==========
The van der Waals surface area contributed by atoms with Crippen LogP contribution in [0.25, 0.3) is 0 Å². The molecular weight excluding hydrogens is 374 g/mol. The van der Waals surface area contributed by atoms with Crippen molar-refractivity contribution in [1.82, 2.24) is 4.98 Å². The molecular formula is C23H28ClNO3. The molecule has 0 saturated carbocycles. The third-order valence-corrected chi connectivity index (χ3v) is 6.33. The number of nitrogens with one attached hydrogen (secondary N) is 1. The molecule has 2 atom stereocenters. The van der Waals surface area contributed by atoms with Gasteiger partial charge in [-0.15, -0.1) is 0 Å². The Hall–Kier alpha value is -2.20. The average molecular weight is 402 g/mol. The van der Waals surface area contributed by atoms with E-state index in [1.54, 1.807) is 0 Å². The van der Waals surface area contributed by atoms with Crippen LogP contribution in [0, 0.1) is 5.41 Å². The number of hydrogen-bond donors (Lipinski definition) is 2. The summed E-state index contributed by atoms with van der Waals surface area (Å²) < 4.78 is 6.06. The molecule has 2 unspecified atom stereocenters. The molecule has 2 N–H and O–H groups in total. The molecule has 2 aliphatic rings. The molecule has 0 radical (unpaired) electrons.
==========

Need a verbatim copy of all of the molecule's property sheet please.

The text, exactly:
The van der Waals surface area contributed by atoms with Crippen LogP contribution in [0.25, 0.3) is 0 Å². The molecular weight excluding hydrogens is 374 g/mol. The van der Waals surface area contributed by atoms with Crippen molar-refractivity contribution in [1.82, 2.24) is 4.98 Å². The molecular formula is C23H28ClNO3. The molecule has 0 saturated carbocycles. The third-order valence-corrected chi connectivity index (χ3v) is 6.33. The number of nitrogens with one attached hydrogen (secondary N) is 1. The molecule has 2 atom stereocenters. The van der Waals surface area contributed by atoms with Gasteiger partial charge in [-0.15, -0.1) is 0 Å². The Hall–Kier alpha value is -2.20. The average molecular weight is 402 g/mol. The van der Waals surface area contributed by atoms with E-state index in [1.54, 1.807) is 0 Å². The van der Waals surface area contributed by atoms with Crippen LogP contribution in [0, 0.1) is 5.41 Å². The number of hydrogen-bond donors (Lipinski definition) is 2. The summed E-state index contributed by atoms with van der Waals surface area (Å²) < 4.78 is 6.06. The molecule has 2 unspecified atom stereocenters. The molecule has 2 N–H and O–H groups in total. The molecule has 2 aliphatic rings. The molecule has 0 radical (unpaired) electrons.